Merlin Entertainment, owner of Alton Towers theme park, is to be prosecuted over the 2015 Smiler roller coaster accident, the Health and Safety Executive (HSE) said on Thursday (25 February). Five people suffered severe injuries in the incident.
FTSE 100-listed Merlin Entertainment will appear at North Staffordshire Justice Centre on 22 April and it will face a charge under the Health and Safety at Work Act 1974, the HSE said.
On 2 June 2015, a carriage carrying 16 people collided with another empty carriage on the Smiler ride. The accident left five severely injured and two victims had to have legs amputated.
Earlier on 25 February, the company, which also owns Legoland and the London Eye, posted a 0.3% year-on-year increase in ann ual pre-tax profit to £250m (€316.2m, $347.9m).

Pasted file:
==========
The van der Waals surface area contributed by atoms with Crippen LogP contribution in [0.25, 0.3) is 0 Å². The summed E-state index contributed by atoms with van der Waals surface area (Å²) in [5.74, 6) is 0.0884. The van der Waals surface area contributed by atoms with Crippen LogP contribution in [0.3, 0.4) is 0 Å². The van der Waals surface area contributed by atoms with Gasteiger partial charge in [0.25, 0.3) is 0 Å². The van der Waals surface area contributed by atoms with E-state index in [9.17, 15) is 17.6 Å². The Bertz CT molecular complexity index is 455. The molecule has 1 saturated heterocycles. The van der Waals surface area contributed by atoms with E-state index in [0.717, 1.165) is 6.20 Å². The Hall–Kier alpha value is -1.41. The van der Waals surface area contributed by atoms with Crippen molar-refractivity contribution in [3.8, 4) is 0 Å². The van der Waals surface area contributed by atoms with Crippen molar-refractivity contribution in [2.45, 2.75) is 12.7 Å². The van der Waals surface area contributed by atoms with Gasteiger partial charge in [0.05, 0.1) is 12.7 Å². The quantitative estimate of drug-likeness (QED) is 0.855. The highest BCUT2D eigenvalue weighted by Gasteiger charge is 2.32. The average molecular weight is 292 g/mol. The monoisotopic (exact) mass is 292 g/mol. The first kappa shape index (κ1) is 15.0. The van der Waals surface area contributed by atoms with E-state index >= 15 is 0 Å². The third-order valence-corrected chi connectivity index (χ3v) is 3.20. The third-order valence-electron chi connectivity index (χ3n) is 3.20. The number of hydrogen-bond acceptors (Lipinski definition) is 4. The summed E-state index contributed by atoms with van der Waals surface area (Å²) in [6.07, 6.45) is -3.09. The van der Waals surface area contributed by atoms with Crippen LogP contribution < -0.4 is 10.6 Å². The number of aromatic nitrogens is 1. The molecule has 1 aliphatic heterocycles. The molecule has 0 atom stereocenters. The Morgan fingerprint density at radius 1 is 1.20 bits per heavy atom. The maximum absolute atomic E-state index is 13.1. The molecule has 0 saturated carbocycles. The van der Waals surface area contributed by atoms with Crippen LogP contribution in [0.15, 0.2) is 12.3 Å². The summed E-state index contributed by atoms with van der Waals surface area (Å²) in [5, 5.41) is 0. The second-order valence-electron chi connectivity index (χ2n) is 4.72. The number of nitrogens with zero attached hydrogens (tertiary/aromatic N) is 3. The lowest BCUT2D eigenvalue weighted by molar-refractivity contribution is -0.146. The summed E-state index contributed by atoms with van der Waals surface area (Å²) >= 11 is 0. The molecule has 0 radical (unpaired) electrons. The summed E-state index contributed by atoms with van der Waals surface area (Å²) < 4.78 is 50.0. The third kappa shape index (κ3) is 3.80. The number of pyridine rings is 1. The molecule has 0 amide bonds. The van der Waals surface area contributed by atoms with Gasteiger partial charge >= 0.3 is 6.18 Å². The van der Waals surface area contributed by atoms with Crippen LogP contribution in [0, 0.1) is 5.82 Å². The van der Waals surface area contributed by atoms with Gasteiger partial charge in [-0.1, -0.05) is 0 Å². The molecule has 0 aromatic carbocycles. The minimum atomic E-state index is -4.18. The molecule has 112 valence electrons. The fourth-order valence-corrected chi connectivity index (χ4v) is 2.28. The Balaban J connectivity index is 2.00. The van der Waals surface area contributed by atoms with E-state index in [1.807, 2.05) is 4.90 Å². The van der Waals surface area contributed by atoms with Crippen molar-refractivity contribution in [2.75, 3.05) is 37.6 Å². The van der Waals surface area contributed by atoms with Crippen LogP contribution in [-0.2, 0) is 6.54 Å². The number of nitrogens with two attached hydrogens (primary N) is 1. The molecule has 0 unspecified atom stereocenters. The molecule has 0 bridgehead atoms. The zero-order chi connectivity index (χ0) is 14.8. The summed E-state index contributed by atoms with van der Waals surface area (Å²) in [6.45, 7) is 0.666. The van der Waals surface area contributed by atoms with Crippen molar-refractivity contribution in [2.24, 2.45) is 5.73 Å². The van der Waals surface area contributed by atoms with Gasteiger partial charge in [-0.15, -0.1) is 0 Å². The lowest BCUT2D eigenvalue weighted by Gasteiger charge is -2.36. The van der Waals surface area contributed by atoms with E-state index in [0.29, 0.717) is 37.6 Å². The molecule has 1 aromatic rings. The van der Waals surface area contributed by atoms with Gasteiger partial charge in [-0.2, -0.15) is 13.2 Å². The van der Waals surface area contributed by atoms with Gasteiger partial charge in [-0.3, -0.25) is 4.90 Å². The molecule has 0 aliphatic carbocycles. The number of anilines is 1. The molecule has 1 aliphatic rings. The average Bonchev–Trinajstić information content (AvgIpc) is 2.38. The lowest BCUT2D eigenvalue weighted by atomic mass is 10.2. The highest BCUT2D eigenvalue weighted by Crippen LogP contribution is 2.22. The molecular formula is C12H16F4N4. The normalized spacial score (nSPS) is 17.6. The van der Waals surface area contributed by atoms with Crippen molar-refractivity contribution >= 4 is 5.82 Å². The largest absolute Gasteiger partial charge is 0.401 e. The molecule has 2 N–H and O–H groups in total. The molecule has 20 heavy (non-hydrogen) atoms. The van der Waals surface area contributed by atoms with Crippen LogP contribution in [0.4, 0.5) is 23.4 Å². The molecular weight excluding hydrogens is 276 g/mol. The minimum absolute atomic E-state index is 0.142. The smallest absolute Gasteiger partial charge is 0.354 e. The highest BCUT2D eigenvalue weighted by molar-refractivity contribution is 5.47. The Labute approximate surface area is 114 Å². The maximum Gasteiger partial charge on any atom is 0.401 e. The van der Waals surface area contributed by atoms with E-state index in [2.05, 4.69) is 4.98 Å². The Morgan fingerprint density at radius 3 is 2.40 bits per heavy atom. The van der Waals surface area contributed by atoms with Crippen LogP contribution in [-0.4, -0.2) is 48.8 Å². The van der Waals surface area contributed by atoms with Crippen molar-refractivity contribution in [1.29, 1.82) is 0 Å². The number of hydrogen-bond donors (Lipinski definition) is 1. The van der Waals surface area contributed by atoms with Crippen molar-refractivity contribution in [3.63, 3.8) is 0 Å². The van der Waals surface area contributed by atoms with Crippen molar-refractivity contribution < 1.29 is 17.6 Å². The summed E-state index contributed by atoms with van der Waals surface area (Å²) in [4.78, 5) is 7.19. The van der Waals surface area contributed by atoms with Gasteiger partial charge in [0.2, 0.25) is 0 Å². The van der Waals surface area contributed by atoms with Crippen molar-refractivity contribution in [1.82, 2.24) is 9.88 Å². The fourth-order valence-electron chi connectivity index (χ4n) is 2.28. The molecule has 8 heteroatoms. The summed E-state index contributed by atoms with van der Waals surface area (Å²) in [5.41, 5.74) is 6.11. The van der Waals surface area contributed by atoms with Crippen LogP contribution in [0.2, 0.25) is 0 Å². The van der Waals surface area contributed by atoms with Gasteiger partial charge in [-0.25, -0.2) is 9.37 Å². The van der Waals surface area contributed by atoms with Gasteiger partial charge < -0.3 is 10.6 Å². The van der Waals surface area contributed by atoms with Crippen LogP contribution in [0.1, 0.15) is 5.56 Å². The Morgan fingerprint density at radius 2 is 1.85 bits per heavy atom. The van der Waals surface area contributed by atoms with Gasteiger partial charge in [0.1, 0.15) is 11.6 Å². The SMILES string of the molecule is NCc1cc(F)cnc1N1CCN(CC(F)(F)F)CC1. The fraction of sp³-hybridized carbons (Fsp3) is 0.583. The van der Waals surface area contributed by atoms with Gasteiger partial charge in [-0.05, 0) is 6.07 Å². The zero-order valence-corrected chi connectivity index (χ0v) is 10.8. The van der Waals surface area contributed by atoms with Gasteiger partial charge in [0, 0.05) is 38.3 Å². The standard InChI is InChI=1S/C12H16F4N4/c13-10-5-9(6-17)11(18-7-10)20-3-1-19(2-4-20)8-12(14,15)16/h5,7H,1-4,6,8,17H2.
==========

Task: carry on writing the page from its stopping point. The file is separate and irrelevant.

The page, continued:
However, Merlin reported a "significant" fall in visitor numbers at Alton Towers after the accident, which saw the park shut for four days. Like-for-like sales in the group's resort theme parks division fell 12.4% from the corresponding period in 2014 but revenue rose 2.3% to £1.27bn and visitor numbers across the company's venues grew 0.3% to 62.9m.
"The safety of our guests and employees must always come first and we have sought to learn every possible lesson to help ensure there is no repeat of what happened on 2 June," said chief executive Nick Varney as he commented on what he described as "a challenging year".
Meanwhile, Merlin confirmed it has invested £24.6m in the Big Bus Tours company,which provides hop-on city tours around the world, and now holds a 15% stake in the company.
The FTSE 100 said it retaineda clear strategy, adding had clear competitive advantages over its rivals and was well positioned in the market.
"Whilst we remain mindful of macro-economic and geo-political factors outside of our control, we remain confident in the strength of the underlying business and the natural diversification that the growing portfolio creates," said Varney,